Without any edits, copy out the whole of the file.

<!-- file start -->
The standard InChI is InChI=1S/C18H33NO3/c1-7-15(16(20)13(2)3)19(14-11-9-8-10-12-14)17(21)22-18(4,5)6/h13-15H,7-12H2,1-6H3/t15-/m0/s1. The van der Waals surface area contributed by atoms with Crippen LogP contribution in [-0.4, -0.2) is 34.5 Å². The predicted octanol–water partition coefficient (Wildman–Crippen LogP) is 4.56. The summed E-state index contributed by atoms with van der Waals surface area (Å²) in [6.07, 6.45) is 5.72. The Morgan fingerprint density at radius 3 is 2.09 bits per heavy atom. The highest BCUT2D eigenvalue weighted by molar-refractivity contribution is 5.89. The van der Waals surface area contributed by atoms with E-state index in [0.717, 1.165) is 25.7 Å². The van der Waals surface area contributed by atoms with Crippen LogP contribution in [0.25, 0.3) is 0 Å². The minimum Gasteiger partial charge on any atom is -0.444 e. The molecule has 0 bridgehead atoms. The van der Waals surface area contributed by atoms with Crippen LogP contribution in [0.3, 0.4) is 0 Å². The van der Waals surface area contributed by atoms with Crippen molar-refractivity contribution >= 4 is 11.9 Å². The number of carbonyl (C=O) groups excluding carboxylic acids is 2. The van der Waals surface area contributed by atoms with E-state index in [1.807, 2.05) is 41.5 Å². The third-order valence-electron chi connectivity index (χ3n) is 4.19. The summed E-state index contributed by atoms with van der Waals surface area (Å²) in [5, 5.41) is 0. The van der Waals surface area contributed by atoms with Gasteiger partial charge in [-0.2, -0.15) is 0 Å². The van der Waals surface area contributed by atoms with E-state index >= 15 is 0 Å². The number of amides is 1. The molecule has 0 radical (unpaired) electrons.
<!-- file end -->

The standard InChI is InChI=1S/C18H33NO3/c1-7-15(16(20)13(2)3)19(14-11-9-8-10-12-14)17(21)22-18(4,5)6/h13-15H,7-12H2,1-6H3/t15-/m0/s1. The van der Waals surface area contributed by atoms with Crippen LogP contribution in [-0.4, -0.2) is 34.5 Å². The predicted octanol–water partition coefficient (Wildman–Crippen LogP) is 4.56. The summed E-state index contributed by atoms with van der Waals surface area (Å²) in [6.07, 6.45) is 5.72. The Morgan fingerprint density at radius 3 is 2.09 bits per heavy atom. The highest BCUT2D eigenvalue weighted by molar-refractivity contribution is 5.89. The van der Waals surface area contributed by atoms with E-state index in [0.717, 1.165) is 25.7 Å². The van der Waals surface area contributed by atoms with Crippen LogP contribution in [0.25, 0.3) is 0 Å². The minimum Gasteiger partial charge on any atom is -0.444 e. The molecule has 0 bridgehead atoms. The van der Waals surface area contributed by atoms with Crippen LogP contribution in [0.3, 0.4) is 0 Å². The van der Waals surface area contributed by atoms with Crippen molar-refractivity contribution >= 4 is 11.9 Å². The number of carbonyl (C=O) groups excluding carboxylic acids is 2. The van der Waals surface area contributed by atoms with E-state index in [1.807, 2.05) is 41.5 Å². The third-order valence-electron chi connectivity index (χ3n) is 4.19. The summed E-state index contributed by atoms with van der Waals surface area (Å²) in [5, 5.41) is 0. The van der Waals surface area contributed by atoms with Gasteiger partial charge in [-0.2, -0.15) is 0 Å². The van der Waals surface area contributed by atoms with E-state index >= 15 is 0 Å². The number of amides is 1. The molecule has 0 radical (unpaired) electrons.